October 2001, Summary
Over the course of the al-Aqsa intifada Settlers have shot Palestinians, hurled stones at them, damaged their property, blocked roads, and abused them in other ways. Some of these acts entailed entering Palestinian villages, damaging Palestinian vehicles travelling along the road, and mistreating Palestinian farmers working their fields.
This report discusses one kind of settler violence against Palestinians: mass rioting by settlers in retaliation for Palestinian attacks on settlers. The rioting is only one aspect of a broader phenomenon that has led to the killing and wounding of Palestinians, extensive property and economic damage, and prolonged hardship among many residents of the Occupied Territories. Although other types of acts have led to more tragic results, B'Tselem focuses on revenge attacks because they involved large numbers of participants, and were anticipated and committed openly.
Below are some sample cases that appear in the report:
- In March 2001, following the killing of the infant Shalhevet Pass by Palestinians in Hebron, Settlers rioted in the city's Palestinian neighborhoods for several days damaging property and injuring residents.
In June 2001, following the injury (and later death) of the infant Yehuda Shoham, Settlers from Shilo entered the Palestinian villages of Luban a-Sharqiya and A-Sawiya. The residents of A-Sawiya were under curfew at the time. The settlers rioted inside the villages for several hours, shooting and damaging property.
In October 2001, following the assassination of Rehavam Zeevi, Settlers attacked a Palestinian truck driver near Yitzhar. They shot him and set his truck on fire.
Since the beginning of the al-Aqsa intifada, Palestinian civilians have attacked Israelis throughout the Occupied Territories. Most of these attacks involved gunfire and/or stone throwing at vehicles and homes. Intentionally harming civilians is a flagrant violation of international law and is absolutely prohibited, whatever the circumstances. Although the settlements violate international law, this does not affect the status and rights of civilians living there and does not turn them into a legitimate target for attack. However, acts of violence against Settlers do not legitimize acts of revenge against innocent Palestinians.
Many of these incidents occurred in broad daylight, sometimes in front of television cameras. In most cases, the settlers attacked by the tens or hundreds. Since these attacks follow a distinct pattern, they are completely predictable. These facts make the inability of Israeli law enforcement authorities to prevent and control Settler violence of this kind all the more grave.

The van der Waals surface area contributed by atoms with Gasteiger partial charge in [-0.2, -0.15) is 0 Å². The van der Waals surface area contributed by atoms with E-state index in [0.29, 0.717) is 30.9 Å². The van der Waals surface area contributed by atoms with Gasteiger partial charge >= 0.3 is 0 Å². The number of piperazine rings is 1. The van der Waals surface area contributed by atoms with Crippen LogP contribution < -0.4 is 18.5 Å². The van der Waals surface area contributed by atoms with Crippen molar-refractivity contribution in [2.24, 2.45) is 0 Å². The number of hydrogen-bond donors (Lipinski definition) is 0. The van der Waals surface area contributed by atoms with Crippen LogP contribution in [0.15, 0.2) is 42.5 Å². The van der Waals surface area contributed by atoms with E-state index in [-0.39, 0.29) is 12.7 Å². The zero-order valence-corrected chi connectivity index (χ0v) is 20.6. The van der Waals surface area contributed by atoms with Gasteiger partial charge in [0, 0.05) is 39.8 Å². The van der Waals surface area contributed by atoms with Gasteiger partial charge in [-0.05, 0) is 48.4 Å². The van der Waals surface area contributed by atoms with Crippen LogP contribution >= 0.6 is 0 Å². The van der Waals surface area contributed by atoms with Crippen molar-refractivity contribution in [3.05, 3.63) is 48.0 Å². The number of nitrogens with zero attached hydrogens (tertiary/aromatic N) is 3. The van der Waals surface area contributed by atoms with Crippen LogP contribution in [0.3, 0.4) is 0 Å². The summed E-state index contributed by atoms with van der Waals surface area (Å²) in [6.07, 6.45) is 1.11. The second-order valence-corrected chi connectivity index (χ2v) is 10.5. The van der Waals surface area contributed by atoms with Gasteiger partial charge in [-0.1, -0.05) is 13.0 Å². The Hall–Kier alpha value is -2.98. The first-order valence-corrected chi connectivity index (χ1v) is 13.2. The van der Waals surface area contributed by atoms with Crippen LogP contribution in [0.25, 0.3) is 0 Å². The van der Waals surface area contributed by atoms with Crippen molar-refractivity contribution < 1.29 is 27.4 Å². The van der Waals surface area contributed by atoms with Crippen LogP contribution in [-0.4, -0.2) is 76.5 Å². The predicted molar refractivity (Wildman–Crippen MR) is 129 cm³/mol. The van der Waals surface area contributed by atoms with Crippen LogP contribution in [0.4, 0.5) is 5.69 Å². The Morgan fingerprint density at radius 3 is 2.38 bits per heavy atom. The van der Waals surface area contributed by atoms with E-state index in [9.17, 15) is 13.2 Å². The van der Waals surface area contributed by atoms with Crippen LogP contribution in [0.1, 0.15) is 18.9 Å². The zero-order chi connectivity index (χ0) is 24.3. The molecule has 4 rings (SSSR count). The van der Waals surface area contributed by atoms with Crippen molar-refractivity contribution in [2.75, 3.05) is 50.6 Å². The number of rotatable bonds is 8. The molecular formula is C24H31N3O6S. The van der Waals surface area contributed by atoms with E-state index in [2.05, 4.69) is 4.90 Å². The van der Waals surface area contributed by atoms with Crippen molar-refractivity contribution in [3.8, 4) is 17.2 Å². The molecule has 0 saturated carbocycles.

These acts of violence occur in the context of the failure of Israeli law enforcement, which treats settler violence with complacency and forgiveness. This attitude is among the factors that enable the violence to continue. Israel also ignores its responsibility, as the occupier of the Occupied Territories, to protect the safety and well-being of the population under its control. The testimonies and data collected by B'Tselem in recent years indicate that Israeli leniency extends to all aspects and stages of an incident: from the lack of intervention of soldiers and police present when the attacks take place, through superficial and incomplete investigations, to light sentences and pardons of the few settlers convicted of assaulting Palestinians.
For years, officials have severely criticized the bodies charged with law enforcement in the Occupied Territories: The Karp commission in1982, the state commission of inquiry investigating the massacre in the Cave of the Patriarchs in 1994, and recently The State Comptroller, whose September 2001 report states that Police work in the matter is severely deficient. In response to a report published by B'Tselem in the matter in March, Minister Efraim Sneh, said that the system does not deal harshly enough with rioting settlers.
The fact that top officials are aware of the lack of law enforcement on violent settlers and still no real change is made in law enforcement policy shows a blatant disregard of Palestinian lives and property.
B'Tselem urges the Israeli authorities to:
- Make preparations to prevent the occurrence of acts of revenge of the kind described in this report and to act immediately to stop them.
- Brief all soldiers serving in the Occupied Territories on the Procedure's provisions relating to their duty to defend Palestinians when settlers attack them. Action should be taken against soldiers who violate the Procedure and against commanders who do not implement the Procedure in their units.
- Act to improve investigations conducted by the police force's SHAI District. The police must investigate every suspicion of settler violence against Palestinians efficiently and without discrimination.